As I sped back to Montauk Point, I saw that I was outrunning the downeaster commercial fishing boat chasing me. The boat I was using wasn’t mine. I borrowed my friend’s old twenty-two foot clunker, which did have a two hundred horsepower outboard engine though it did not have great compression. I could only get twenty miles an hour out of her, but that was enough to get up on plane and run faster than the average downeaster running at fourteen knots wide open. I kept thinking how could I put myself in this position again? This was all I needed; a crazed, three hundred pound commercial fisherman and his posse of retired baymen—who looked like guys right out of the movie Deliverance—chasing me in this small boat, bellowing over the VHF radio that he was going to do all kinds of harm to me, knock my teeth in, etc.
I eventually turned the radio off so my horrified charter customers, huddled in the stern, did not have to hear the threats. They were two striped bass enthusiasts from Maryland who were vacationing in Montauk. I loaded them onto this piece-of-crap that afternoon and they were to pay me five hundred bucks which, by the way, is highly illegal, as my friend’s boat was not a registered charter boat and was not insured as such. But that was the least of our problems now. I was just hoping that it would not break down. My customers wanted to fish for big striped bass at the Porgy Hump, a famous fishing spot about two and a half miles east of Montauk Point, and were unfortunate enough to click on my website, “Second Choice Charters,” where I guaranteed 40 pound bass, also referred to as “pigs,” “cows” and “slobs.”
I am a fishing addict. I once promised myself and my girlfriend that once I hit my goal of a fifty-pound cow I would cut back. I now had three fifties under my belt and my addiction to catching huge striped bass seemed to be growing rather than waning. Since then, I’ve lost my girl, my furniture, my money…I even hocked my coffee maker for gas. Worse, to pay for my addiction I was now bringing innocent, unsuspecting people into harm’s way.
Whenever the price of striped bass gets up to six dollars a pound tension always seems to mount between the bootleggers and the legitimate licensed commercial fisherman. I had witnessed this scenario too many times and I knew the threats this guy was making over the VHF were all too real. He was blind with rage. As a general rule you never want to tangle with anyone who makes a living with his hands; I would put a construction worker against a gym rat any day. And this guy had worked for years stacking seventy-pound boxes of fish as if it was nothing for hours on end. Several times cops were called on him and a few captains had restraining orders against him. He was not your average pin hooker. For the most part, pin hookers are a docile group of commercial fisherman licensed by the state to catch certain fish with rod and reel and sell them. I interacted with some of these guys over the years and for the most part they are decent, hard-working people, but this particular pin hooker was a breed unto himself.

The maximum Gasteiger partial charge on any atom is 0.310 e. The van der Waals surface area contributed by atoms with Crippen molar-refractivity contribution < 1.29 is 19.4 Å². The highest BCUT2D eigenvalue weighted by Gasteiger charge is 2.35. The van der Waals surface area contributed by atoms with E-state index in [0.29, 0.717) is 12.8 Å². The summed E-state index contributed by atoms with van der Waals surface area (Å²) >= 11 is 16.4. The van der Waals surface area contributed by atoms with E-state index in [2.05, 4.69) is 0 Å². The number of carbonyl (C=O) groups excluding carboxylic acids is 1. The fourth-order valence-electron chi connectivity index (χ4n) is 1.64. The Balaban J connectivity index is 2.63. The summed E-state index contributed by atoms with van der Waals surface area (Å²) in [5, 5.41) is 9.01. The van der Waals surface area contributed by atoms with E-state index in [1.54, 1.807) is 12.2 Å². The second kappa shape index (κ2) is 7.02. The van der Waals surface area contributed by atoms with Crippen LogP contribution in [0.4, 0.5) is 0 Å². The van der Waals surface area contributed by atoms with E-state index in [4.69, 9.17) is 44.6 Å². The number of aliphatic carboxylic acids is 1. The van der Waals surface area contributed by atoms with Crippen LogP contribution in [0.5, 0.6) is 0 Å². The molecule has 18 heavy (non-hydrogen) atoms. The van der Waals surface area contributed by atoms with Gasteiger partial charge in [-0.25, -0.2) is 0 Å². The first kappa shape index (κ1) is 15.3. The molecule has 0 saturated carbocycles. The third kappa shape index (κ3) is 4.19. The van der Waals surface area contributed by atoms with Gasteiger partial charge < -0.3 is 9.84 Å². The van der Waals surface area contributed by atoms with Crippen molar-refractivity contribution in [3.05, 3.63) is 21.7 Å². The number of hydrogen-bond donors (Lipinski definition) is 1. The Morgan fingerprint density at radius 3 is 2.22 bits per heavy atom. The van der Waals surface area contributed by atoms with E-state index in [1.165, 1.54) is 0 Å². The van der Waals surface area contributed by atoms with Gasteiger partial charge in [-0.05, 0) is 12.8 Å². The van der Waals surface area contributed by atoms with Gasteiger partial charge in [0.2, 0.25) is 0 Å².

I actually felt bad for the two guys who were with me. They answered my ad looking for its guarantee of landing a forty-pound cow and could never have age'ined this was part of the adventure. We were fishing in a spot just to the east of the Porgy Hump that has always held big bass. I saw this particular commercial boat about a half-mile away, but we were so busy catching fish I did not see him sneak up on us. In no time, he was alongside us screaming at me, accusing me of fishing on “his numbers” (his coordinates of longitude and latitude). It was obvious by his rage that he believed I had snuck onto his boat, turned on his GPS and stolen his fishing spot. Even if I had done this, the Porgy Hump is the size of a football field. There was plenty of room for two boats. Back in the day there used to be fifty boats out there.
At first he calmly asked what I was doing. I thought he meant what we were catching. I began to tell him that we were catching mostly small fish and were doing okay when he interrupted me, his voice still very serious and calm but his stern facial expression betraying anger. “I meant, what are you doing on this spot?” I was now genuinely confused. I said something along the lines of, “What’s so special about this spot?” and then finally understanding what he was getting at added, in as non-confrontational a way as possible, that I had never even seen him fish this particular area. He bridled. His eyes rolled back like a shark and he unleashed a tirade of obscenities I knew to be very real threats. “If you did not have those people on your boat I would ram you right here…I will see yous at the marina,” he snarled.
I was utterly mortified. I told my customers to reel up and we headed to Shagwong Rip about a half-mile from Montauk Harbor. They looked shocked although they tried to appear nonchalant. Since the money was on the fish, I knew the commercial guy would not leave a red-hot bite on the Porgy Hump until it got dark. It was around 7pm in early August so we had at least an hour to fish. I told the customers that as soon as we saw that commercial boat break the horizon from the east we had to scram back to the harbor ahead of them. I would pull up to the gas dock, they would unload their gear and fish and I would put the boat away as they got the car. I told them it would take me five minutes tops and that they should have their car running. “You guys don’t have to pay me, but that guy was serious, just get me out of Montauk to any train or bus station.” They agreed to the terms.
We went to Shagwong Rip and they actually had steady action. But the air was tense; there was no laughing. Not much was said. Still in a state of shock, my anxiety was contagious and contaminated the mood of the trip. The entire time the customers were fishing I had my hand on the throttle and my eye glued to the east waiting to see that downeaster show up over the horizon.